Rhesus Factor Disease
There are different ways to classify blood. The two major forms of classification include the ABO system and the Rhesus (Rh) type system. Together, they comprise the eight main blood groups.
A person's Rhesus type is determined by a pair of genes, each one inherited from one parent. Blood is either Rh-positive or Rh-negative, depending on whether or not certain molecules are present. A person who is Rh-negative will experience a severe immune system reaction if Rh-positive blood gets into their bloodstream. This can happen during childbirth, if an Rh-negative woman gives birth to an Rh-positive baby. If blood cells from the baby travel across the placenta, the woman's immune system will regard the Rh-positive cells as a threat. Specialised white blood cells will make antibodies designed to kill Rh-positive blood cells. If the woman subsequently conceives another Rh-positive baby, her immune system will flood her child with antibodies. These antibodies then destroy the baby's red blood cells. If left untreated, this can result in severe anaemia or even death.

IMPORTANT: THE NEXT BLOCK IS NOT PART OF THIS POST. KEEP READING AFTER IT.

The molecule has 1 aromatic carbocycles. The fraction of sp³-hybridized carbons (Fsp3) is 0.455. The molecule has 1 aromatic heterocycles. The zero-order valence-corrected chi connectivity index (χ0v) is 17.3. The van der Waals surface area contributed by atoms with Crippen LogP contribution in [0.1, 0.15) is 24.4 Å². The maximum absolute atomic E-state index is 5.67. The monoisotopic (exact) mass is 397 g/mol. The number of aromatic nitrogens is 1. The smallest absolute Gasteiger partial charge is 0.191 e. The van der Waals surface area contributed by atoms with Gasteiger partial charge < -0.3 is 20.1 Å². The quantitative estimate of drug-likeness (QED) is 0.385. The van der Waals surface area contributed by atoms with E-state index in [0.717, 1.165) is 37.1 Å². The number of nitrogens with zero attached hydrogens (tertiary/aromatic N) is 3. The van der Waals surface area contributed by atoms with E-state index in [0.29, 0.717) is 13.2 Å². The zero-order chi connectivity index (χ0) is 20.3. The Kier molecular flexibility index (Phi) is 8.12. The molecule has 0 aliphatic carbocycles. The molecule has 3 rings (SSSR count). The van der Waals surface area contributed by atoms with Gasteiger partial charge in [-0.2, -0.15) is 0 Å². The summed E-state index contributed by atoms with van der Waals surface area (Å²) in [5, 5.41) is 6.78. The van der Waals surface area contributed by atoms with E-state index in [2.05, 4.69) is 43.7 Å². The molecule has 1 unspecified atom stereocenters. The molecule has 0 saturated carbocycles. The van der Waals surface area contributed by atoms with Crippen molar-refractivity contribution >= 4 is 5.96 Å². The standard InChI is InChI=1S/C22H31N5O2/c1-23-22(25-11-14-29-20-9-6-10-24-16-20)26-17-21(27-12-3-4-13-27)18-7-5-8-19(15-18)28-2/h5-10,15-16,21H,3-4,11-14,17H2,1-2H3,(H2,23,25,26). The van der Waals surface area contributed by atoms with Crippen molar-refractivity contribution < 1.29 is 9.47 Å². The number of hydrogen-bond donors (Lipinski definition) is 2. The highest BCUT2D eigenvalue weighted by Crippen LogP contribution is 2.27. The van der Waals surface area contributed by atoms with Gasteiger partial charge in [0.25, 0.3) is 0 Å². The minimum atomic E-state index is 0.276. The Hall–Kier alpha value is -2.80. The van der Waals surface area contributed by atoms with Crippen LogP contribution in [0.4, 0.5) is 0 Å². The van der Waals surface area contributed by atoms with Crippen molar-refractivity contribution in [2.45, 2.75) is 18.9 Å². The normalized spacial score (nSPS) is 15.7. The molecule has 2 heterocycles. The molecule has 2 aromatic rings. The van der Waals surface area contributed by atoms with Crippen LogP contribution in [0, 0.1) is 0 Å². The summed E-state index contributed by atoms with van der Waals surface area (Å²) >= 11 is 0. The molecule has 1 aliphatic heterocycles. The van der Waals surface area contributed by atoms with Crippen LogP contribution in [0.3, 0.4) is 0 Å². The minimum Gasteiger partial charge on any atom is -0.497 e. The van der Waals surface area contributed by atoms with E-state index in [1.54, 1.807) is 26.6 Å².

Preventing Rhesus disease
Rhesus disease is now rare, since Rh-negative mothers who give birth to Rh-positive babies are immunised within 72 hours of giving birth. The immunoglobulin preparation works by killing the baby's red blood cells inside the mother's bloodstream before her immune system has time to react.
Last updated: 6 February, 2012